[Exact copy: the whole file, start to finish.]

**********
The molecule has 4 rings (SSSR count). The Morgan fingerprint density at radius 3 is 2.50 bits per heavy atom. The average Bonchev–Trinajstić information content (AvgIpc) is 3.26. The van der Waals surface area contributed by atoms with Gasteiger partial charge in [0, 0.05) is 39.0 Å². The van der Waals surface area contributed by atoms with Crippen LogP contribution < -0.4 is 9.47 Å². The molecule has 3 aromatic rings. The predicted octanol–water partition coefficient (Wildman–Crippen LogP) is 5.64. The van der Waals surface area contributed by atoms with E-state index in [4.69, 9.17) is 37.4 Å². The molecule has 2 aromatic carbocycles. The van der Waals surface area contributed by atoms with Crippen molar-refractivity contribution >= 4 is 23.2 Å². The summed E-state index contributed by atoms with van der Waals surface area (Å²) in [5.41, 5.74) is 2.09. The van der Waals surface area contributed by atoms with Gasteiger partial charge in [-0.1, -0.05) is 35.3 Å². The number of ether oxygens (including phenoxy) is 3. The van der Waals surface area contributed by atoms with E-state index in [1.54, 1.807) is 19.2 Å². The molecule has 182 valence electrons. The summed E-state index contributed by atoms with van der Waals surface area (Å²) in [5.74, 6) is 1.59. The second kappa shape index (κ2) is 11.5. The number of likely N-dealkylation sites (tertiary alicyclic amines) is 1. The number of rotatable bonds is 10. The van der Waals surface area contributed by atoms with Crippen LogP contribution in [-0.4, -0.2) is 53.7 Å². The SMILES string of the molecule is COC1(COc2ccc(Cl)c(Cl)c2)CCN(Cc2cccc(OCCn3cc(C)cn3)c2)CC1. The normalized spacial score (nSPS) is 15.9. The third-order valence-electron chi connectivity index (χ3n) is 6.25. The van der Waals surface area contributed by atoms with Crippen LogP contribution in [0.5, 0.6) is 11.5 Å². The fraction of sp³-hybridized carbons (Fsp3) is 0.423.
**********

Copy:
The molecule has 4 rings (SSSR count). The Morgan fingerprint density at radius 3 is 2.50 bits per heavy atom. The average Bonchev–Trinajstić information content (AvgIpc) is 3.26. The van der Waals surface area contributed by atoms with Gasteiger partial charge in [0, 0.05) is 39.0 Å². The van der Waals surface area contributed by atoms with Crippen LogP contribution < -0.4 is 9.47 Å². The molecule has 3 aromatic rings. The predicted octanol–water partition coefficient (Wildman–Crippen LogP) is 5.64. The van der Waals surface area contributed by atoms with E-state index in [4.69, 9.17) is 37.4 Å². The molecule has 2 aromatic carbocycles. The van der Waals surface area contributed by atoms with Crippen molar-refractivity contribution >= 4 is 23.2 Å². The summed E-state index contributed by atoms with van der Waals surface area (Å²) in [5.41, 5.74) is 2.09. The van der Waals surface area contributed by atoms with Gasteiger partial charge in [-0.1, -0.05) is 35.3 Å². The number of ether oxygens (including phenoxy) is 3. The van der Waals surface area contributed by atoms with E-state index in [1.54, 1.807) is 19.2 Å². The molecule has 182 valence electrons. The summed E-state index contributed by atoms with van der Waals surface area (Å²) in [5.74, 6) is 1.59. The second kappa shape index (κ2) is 11.5. The number of likely N-dealkylation sites (tertiary alicyclic amines) is 1. The number of rotatable bonds is 10. The van der Waals surface area contributed by atoms with Crippen LogP contribution in [-0.4, -0.2) is 53.7 Å². The SMILES string of the molecule is COC1(COc2ccc(Cl)c(Cl)c2)CCN(Cc2cccc(OCCn3cc(C)cn3)c2)CC1. The normalized spacial score (nSPS) is 15.9. The third-order valence-electron chi connectivity index (χ3n) is 6.25. The van der Waals surface area contributed by atoms with Crippen LogP contribution in [0.5, 0.6) is 11.5 Å². The fraction of sp³-hybridized carbons (Fsp3) is 0.423.